Over the past week, I’ve received lots of questions about whether everything from mask mandates in schools to vaccination requirements in the United States military are issues of religious freedom. Many pastors say they are getting requests from large numbers of people to write them notes for “religious exemption” from these things. (That’s not how it works.) So are they religious freedom matters or not?
In certain, very limited cases they could be. Someone who is part of, for instance, a religious tradition that eschews all medical treatment, along with any other shots or inoculations, could make a credible claim to religious liberty. There are very few such groups—and no group that I’m aware of with a creedal prohibition on masks.
Beyond that, the principle is well established in American law and culture that public health measures are a legitimate state interest. Almost all public schools have required, for years, proof of vaccination for polio and smallpox, etc. The United States military certainly has the mandate to keep troops from dying off from a potentially deadly disease. Certainly, private businesses have the right to ask potential customers to abide by their safety protocols.
This is important because of what it means to keep our health care systems from being, as many are, overwhelmed. People who cannot get timely treatment because the hospitals are filled with COVID-19 patients are in peril. This question is also important, though, if we want to preserve and protect religious liberty.
I spent the last eight years working on religious freedom issues in the United States Congress, in the courts, in state legislatures, and with interest groups across the spectrum. I can tell you that I came across very few, if any, people who would say, “I hate the First Amendment; let’s outlaw religion.” Most people who would object to religious liberty would say that it means “a card to say you can do whatever you want.” They usually include some extreme example: “So are you saying that a religion that believes in human sacrifice should be able to kill people on an altar?” Or they would say, “So religious freedom means you can play with fire in a church building and not allow the fire department in when the building’s aflame with people trapped therein?”
No. Religious freedom doesn’t mean that—and never has. Religious freedom has always recognized, as with any other freedom, that no liberty is absolute. Religious liberty means, among other things, that a government restricting liberties should demonstrate a compelling public interest and should show that it has followed the least restrictive path to getting to that outcome.
If you are part of, say, an offshoot of Christian Science that thinks any medical treatment is a lack of faith in God, you may have a legitimate religious liberty claim, showing what your religion teaches and how you cannot carry out your faith in such circumstances. That still would not allow you to walk unmasked and coughing through a Walmart, but it would be a good-faith question to address.
In times of war, governments have a legal right to conscript qualified parts of their population into military service. Pacifists (those who believe that any violence is always wrong) have a right to conscientiously object. This usually doesn’t mean that they are free from service altogether but that they might be assigned to other, nonviolent forms of service. No one wants a government forcing Mennonites to be Navy SEALs.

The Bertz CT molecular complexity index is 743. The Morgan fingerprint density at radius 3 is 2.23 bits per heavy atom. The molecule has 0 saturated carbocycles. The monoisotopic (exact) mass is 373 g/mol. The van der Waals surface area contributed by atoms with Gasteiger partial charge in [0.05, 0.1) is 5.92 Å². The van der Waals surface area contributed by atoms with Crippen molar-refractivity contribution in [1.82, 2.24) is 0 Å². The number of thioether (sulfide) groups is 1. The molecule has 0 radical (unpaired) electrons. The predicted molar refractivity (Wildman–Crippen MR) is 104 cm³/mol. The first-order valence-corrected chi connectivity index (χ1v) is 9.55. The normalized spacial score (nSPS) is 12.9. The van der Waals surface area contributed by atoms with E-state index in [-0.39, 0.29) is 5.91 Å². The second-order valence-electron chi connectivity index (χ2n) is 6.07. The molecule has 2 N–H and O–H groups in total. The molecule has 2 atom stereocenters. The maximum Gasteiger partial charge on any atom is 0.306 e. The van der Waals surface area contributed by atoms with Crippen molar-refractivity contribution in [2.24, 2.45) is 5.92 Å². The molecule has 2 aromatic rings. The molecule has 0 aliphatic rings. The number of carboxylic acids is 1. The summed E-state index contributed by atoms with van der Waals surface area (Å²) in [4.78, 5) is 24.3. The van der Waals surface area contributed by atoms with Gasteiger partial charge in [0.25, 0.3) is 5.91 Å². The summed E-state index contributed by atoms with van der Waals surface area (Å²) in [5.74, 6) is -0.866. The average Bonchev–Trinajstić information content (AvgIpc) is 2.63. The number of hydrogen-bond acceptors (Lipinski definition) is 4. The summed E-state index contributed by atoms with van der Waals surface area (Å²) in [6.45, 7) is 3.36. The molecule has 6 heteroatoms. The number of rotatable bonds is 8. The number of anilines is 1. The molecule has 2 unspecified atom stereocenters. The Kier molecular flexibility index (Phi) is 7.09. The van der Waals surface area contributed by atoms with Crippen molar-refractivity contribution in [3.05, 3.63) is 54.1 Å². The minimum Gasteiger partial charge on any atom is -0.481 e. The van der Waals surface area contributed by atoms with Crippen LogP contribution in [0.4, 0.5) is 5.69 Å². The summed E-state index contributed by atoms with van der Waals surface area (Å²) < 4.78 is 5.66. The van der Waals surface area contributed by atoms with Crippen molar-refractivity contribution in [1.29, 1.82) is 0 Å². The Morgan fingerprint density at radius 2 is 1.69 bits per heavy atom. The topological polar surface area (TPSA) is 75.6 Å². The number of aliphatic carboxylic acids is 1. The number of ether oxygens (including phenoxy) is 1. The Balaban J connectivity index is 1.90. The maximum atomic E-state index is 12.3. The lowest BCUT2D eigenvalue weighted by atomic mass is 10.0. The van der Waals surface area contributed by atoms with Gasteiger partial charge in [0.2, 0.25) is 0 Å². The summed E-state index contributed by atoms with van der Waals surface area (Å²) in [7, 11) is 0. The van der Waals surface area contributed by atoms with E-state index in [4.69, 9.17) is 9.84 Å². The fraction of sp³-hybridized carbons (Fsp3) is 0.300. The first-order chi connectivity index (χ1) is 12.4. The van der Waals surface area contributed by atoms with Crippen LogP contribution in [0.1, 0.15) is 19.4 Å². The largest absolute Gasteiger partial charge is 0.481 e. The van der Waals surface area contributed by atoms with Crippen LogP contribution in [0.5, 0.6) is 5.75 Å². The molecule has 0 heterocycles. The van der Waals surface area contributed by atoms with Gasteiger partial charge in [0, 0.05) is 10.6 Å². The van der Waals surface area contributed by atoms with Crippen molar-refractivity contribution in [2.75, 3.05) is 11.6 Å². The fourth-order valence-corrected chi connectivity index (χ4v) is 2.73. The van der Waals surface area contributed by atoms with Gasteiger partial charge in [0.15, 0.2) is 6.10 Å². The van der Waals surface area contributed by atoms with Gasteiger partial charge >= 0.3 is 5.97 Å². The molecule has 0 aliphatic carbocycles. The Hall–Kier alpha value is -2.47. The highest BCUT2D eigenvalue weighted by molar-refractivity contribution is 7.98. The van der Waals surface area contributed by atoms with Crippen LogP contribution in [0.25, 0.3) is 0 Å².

Conscientious objection, though, does not mean that one can cite religious liberty because one thinks the Iraq War was a mistake or because one doesn’t trust Donald Trump to make good decisions in Syria or Joe Biden to make good decisions in Afghanistan. All those things might well be true—and they may be good reasons for you to argue that you don’t want to serve. But none of those things are a matter of religious liberty.
Someone may resent having to wear a mask on a Disney cruise. Someone might think the local public school system is too demanding on mask policies with young children. A nurse might resent having to have a vaccine to work in her hospital because she doesn’t trust the injection. Those are all legitimate points of debate, I suppose, but they are not religious liberty matters. Thinking that a mask restricts your breathing the way God intended or that FDA approval of the vaccine didn’t meet your standards or whatever—these are not religious liberty questions.
We all have ideas about things for cultural or political reasons—and we should argue those things in those terms. If we call religious liberty what is not religious liberty, we jeopardize religious liberty.
You might think it’s a restriction of your Second Amendment rights that you can’t fire a gun into the air in the French Quarter of New Orleans on New Year’s Eve. That doesn’t give you the right to do so, when other people could be hurt.
The “boy who cried wolf” is a cliché, but clichés become clichés usually because they are so demonstrably true. If we call schools asking for proof of COVID-19 vaccination a religious liberty violation when we didn’t do so for proof of polio vaccination, we are not talking about religious liberty. When we rail against mask requirements for school when we never did for the school dress code, we are not talking about religious liberty. And once we define religious liberty as our right to carry out our political opinions regardless of how they affect public health or safety, we have defined religious liberty right out of its meaning.
That doesn’t settle the question, of course. Cultural and political conflicts are going to happen—but they should be argued that way.
This post was first published in Moore to the Point. Subscribe to get the latest content from Russell Moore in your inbox.